Steve, interesting post. I am a longtime lurker, this is my first comment. Thanks for the great work you and the other T'bloggers do, this is a daily stop for me in my continuing thirst for knowledge.
It seems as if the antirealist position is somewhat influenced by Hume-like skepticism? My position more closely reflects the thoughts of Thomas Reid, who said "I resolve to take my own existence and the existence of other things upon trust". The trust Reid speaks of is not based on his own reasoning or sensory experience, but is based on his faith in God:"...that God intended that a great and necessary part of our knowledge should be derived from experience". How does that agree or disagree with the antirealist position?
There are, as you know, a variety of realisms and their antirealist counterparts, viz. modal realism, moral realism, alethic realism, direct realism, scientific realism, &c.
A man can be a realist in one respect, but an antirealist in another.
Christianity commits a believer to certain forms of realism, viz. that God-talk has an extramental referent.
Reid represents one approach to philosophizing. What’s our starting point? Do we start with scepticism? Do we start with difficulties?
Or do we start with common sense? Do we start with what we all take for granted, and work back from there?
I agree with Reid on his prima facie confidence in perception, induction, memory, testimony, and other suchlike. I agree with where he affixes the burden of proof.
I agree with his distinction between paper doubts and palpable doubts.
Sceptical thought-experiments are useful limiting-cases on what we can prove. But they should not frame a theory of knowledge.
Rather, we should begin with successful examples of perception, induction, communication, memory, &c, and reason in reverse to the necessary and sufficient conditions which make successful examples a success rather than a failure.
But I do have a couple of caveats:
1.As you know, Reid did more than mount a default argument for common sense, in the absence of a viable alternative.
He also grounded common sense in natural theology.
The problem with evolutionary epistemology is that it withdrawals the preconditions of rationality.
At that point, common sense loses its prima facie license.
Of course, that’s not so much a problem for common sense as it is for evolutionary epistemology.
2.Having conceded that our senses are generally trustworthy sources of information, this generic concession does not, of itself, answer the specific question of what our senses are reliable for. What information can we acquire via the senses?
By way of answer:
i) Everyone excepting the naïve realist (who is more of a hypothetical construct than a real person) will admit some discrepancy between appearance and reality.
I don’t think our senses are designed to tell us what the sensible world is like. I don’t think they’re designed to tell us if grass is really green.
ii) I think our senses are designed to let us navigate a physical environment and effectively manipulate our surroundings.
That, however, doesn’t require a transparent correspondence between what we perceive and what the sensible is like.
All it requires is a correlation between the external object and our perceptual token.
For example, when I withdraw money from an ATM, I punch commands into a keyboard. I’m not in direct contact with the money. I don’t see the money. All I see is the keyboard. What makes it work is not a correspondence between what I see and what I receive, but a correlation between certain encoded commands and the greenbacks.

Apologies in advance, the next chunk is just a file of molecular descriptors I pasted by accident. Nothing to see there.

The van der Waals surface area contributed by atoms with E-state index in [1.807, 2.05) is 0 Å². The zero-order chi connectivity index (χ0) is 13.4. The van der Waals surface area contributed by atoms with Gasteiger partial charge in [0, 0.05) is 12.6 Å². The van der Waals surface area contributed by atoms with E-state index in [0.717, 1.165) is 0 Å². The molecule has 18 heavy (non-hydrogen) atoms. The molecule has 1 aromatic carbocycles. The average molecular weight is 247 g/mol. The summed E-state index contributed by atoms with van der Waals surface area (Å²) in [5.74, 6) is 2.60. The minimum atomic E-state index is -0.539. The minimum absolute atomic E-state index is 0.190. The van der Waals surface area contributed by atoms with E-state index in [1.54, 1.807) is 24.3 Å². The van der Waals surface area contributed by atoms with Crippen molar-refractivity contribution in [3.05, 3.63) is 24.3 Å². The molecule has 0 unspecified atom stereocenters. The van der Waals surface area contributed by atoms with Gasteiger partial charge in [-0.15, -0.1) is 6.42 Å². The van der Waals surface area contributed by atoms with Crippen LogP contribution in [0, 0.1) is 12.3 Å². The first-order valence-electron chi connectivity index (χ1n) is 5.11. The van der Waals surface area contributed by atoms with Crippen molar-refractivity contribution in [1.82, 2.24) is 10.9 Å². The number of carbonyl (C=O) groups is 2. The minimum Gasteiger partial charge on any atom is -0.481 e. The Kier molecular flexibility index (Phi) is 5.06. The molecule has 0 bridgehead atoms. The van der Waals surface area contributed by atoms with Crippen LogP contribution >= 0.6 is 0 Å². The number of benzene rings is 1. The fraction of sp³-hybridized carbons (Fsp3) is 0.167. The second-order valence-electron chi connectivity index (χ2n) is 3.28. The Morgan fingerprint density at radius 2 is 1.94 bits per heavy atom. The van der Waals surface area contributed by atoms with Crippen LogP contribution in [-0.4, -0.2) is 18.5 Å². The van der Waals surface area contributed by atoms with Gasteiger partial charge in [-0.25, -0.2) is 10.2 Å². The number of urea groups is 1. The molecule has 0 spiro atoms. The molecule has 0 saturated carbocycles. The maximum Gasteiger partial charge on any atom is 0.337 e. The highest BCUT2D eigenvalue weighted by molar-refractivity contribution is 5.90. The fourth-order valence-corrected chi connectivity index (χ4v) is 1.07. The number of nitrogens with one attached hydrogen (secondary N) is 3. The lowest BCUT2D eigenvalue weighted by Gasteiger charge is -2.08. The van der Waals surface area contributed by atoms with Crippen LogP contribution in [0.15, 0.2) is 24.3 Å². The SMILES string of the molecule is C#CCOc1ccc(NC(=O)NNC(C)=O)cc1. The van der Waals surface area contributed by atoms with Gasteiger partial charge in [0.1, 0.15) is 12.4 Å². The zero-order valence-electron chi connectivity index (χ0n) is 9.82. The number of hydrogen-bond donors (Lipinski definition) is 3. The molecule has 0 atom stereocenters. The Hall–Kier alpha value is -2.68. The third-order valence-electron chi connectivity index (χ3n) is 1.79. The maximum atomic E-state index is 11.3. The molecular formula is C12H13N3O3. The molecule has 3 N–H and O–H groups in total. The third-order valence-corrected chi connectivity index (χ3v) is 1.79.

iii) I also think our senses (especially sight and hearing) are designed to process propositional information. Thoughts encoded in words (whether spoken or written) and pictures.
Here there is a point of correspondence, but between one thought and another thought. A mind communicates an idea to another mind via a public medium of some sort.
3.But for several reasons I regard scientific theories as useful fictions:
i) Besides the reasons I’ve already given, perception is variable. The sensible world presents a very different appearance to a bee or bat or bloodhouse or hammerhead shark than it does to a man because these creatures have a sensory acuity which is attuned to different frequencies (as it were).
Which percept is correct? Well, they all are. Nature presents more than one appearance, and your sensory apparatus will select for a particular appearance.
ii) That’s somewhat subjective or epistemic, but there’s an objective or ontological dimension to this as well.
It’s not just one’s perception of the sensible world that’s variable. The sensible world is variable.
If I were an x-ray instead of a man, the spatial configuration of my world would be completely rearranged. Different walls and doors (as it were).
A different body density selects for a different configuration of barriers and open spaces.
Which is the real world? They are all aspects of the real world. It just depends on which “channel” you’re on (as it were).
4.How does my philosophy of science affect scientific arguments for the existence of God and other suchlike? It depends.
i) Due to the veil of perception, I don’t believe that we can reconstruct the distant past and—to take one example—finger the flood mechanism.
Likewise, I also don’t believe in a cosmological argument based on the latest version of the Big Bang.
There are too many intervening layers between the percipient and the external world to cut through.
ii) On the other hand, this, if anything, enhances certain versions of the teleological argument.
Back to the ATM. The more oblique the relation between appearance and reality or cause and effect, the more complex the relation. You need a designer to coordinate these intricate correlations.